5) War or Period/Costume Epics. BUDGET! Sure, these get made, but not by the likes of us. I wish I had a dollar for every great WWII script I’ve read over the last decade. Sure, if someone powerful like Angelina Jolie attaches, it’s a whole different story, but try interesting an agent…  Consider restaging the conflict to a space station or another galaxy or inside a human body or something. Seriously.

6) Westerns. The genre is put-a-fork-in-it done theatrically and has migrated to TV.

7) Anything starring a cop or lawyer. Both are the purview of TV. Cop movies still get made of course, but there needs to be something really unique about it. A grizzled alcoholic cop, family falling apart, desperate to track down an elusive murderer? Ho-hum (unless there’s true-life source material.) Legal anything: unless adapted from John Grisham, it’s probably for TV.

8) Serial killer stories. Played out and also the purview of TV now.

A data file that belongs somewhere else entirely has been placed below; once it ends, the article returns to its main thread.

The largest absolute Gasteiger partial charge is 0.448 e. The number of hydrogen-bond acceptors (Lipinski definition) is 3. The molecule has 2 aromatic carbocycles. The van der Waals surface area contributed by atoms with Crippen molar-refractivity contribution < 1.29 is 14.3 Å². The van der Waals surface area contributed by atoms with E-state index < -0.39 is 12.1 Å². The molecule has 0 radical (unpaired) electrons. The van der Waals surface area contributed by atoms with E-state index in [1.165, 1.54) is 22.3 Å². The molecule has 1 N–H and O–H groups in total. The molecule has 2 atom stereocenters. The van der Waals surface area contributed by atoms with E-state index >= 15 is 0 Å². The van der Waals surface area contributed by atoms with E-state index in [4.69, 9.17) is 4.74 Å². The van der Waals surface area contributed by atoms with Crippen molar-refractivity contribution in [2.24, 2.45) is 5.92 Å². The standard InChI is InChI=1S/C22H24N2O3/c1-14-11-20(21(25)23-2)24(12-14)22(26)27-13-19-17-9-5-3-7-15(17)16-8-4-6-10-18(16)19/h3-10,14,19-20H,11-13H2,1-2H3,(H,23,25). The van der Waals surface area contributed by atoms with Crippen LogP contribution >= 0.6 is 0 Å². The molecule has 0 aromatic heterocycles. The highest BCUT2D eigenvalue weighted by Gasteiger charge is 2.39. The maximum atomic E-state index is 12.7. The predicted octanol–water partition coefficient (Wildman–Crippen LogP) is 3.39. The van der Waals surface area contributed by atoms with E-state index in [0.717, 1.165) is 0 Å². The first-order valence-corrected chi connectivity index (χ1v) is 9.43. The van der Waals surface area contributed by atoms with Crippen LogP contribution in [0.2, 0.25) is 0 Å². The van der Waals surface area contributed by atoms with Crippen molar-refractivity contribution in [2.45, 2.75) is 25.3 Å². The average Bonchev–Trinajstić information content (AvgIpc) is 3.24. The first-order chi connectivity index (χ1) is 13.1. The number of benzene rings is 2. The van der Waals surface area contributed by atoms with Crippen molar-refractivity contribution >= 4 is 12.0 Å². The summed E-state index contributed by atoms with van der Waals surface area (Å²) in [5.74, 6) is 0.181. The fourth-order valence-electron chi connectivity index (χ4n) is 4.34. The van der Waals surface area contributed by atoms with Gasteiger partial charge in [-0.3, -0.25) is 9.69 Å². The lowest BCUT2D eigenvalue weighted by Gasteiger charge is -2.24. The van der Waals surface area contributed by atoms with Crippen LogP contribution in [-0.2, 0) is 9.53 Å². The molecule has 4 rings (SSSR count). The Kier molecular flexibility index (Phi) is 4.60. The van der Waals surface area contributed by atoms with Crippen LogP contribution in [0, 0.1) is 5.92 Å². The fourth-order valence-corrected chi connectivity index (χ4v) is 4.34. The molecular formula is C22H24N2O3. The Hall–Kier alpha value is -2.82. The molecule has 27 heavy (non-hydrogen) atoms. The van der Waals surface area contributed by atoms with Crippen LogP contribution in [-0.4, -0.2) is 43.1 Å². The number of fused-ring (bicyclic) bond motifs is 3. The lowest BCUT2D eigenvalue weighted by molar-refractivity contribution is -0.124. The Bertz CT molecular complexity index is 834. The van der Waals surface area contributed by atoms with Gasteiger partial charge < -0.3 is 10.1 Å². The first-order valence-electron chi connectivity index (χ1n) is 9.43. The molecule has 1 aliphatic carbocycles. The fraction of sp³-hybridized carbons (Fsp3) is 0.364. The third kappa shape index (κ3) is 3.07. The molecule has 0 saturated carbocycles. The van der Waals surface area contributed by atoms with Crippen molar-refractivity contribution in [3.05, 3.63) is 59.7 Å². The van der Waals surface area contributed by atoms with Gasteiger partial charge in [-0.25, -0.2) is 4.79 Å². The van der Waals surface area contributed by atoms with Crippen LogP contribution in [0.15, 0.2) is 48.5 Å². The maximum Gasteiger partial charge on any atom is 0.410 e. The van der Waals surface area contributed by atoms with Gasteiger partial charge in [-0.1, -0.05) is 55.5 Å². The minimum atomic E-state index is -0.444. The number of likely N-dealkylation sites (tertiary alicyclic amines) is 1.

9) Non-supernatural horror. Monsters and demonic forces are fine, but a crazed killer or slasher flick isn’t going to get in the door at most places (unless it can be done for a dime, in which case there are specific companies who do that type of thing.) Also includes psychological horror, although really visual Jacob’s Ladder-type stuff certainly has a shot.

10) Stories without Americans, in a country other than the US: America is a ridiculously xenophobic society. It’s fine to stage your story in Zimbabwe… provided your hero is American. But US studios will likely not be interested in a movie focused on another culture, with actors who are not Americans — unless (you guessed it!) there is source material, such as literature or a well-known play (e.g., “Les Miserables”.) The exception to this is British, provided it’s not about working class types or anything too Britishy-British.